Among the water pans is the Lagwarera Water Supply located in the northern part of the county, which distributes water to six villages three kilometres away. Then there is the Banisa Water Supply project, a water pan that supplies various parts of Banisa Town in the west of the county.
This increased availability of water has certainly changed life for the better for the local people. Before devolution, a 20-litre jerrican of water cost Sh150 in Banisa. The price was too high for the local people, which made access to clean drinking water a real challenge.
“But now they can drink, cook, and bathe as they please, wash clothes, and irrigate their farms,” says Ms Habiba Ragow the county’s chief water officer.
The water from Banisa is distributed to the villages through water kiosks to avoid conflicts among residents. Both residents and domestic animals are catered for. Some of the water pans can serve the residents for months.
“Some of them never run dry,” Ms Ragow, notes.
In times of drought, the county government also provides water for the wildlife, including baboons and warthogs, in an effort to avoid human-wildlife conflict. If necessary, the county government gives them food to keep them away from the lush, green farms.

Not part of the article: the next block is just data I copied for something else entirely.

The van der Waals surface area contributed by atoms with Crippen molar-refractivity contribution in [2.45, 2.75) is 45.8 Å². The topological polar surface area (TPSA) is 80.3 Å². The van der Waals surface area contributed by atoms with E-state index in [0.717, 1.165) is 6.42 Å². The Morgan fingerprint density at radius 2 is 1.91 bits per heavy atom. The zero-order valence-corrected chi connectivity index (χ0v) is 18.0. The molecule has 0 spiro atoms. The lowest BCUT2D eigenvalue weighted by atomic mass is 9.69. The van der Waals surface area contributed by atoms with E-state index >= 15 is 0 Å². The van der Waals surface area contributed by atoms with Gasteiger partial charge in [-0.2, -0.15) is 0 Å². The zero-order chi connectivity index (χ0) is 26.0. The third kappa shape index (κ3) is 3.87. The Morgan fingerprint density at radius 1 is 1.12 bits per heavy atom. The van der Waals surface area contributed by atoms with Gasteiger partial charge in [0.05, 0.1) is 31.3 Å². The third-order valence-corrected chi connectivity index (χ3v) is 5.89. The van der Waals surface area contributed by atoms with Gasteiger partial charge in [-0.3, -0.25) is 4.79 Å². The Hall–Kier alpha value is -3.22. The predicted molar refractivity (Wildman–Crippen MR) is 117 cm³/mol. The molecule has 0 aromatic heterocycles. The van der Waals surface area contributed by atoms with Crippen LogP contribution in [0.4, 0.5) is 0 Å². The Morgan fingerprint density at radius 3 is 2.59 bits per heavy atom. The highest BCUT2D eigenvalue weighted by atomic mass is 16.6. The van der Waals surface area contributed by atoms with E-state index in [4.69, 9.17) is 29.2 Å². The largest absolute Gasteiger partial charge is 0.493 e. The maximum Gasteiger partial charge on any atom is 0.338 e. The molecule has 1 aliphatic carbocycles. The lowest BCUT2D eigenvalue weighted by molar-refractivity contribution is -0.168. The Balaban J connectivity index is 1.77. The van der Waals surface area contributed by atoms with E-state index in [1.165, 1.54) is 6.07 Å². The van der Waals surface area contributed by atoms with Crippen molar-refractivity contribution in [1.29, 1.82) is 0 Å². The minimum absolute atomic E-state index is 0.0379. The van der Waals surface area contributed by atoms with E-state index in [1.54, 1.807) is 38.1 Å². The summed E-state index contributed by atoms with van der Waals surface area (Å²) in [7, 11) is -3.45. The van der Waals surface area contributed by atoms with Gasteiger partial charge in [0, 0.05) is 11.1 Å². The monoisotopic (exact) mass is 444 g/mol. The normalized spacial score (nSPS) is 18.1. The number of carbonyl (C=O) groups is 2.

Then there is the Falama-Elwak Water Supply, which is still in progress. The Sh400 million project is so far the biggest undertaking funded by the county government alone. It involves the hydrological surveys, feasibility studies and construstion of a 30.5-kilomtre infrastructure for six boreholes, Mr Omar says.
Here, the county government has invested in a fresh-water aquifer with six high-yielding boreholes and water tanks.
“The water is pumped uphill from Falama to the booster, then 30.5 kilometres to Elwak, from where it goes downhill using gravitational force to connect with the main distribution line in Mandera Town,” Mr Omar explains. The water in meant for use during emergencies such as drought.
A high-yielding borehole project, the Darwet-Takaba-Afalo-Bulla Mpya Water Supply located in Mandera West supplies 30 cubic metres of water per hour. It supplies Darwet, Takaba, Bulla, away and Afalo villages, which are between 3.5 and 4 kilometres away. The water is supplied to schools and hospitals via kiosks. The project was launched in August 2013. The borehole provides an alternative source of water in case the pans dry up, says Omar.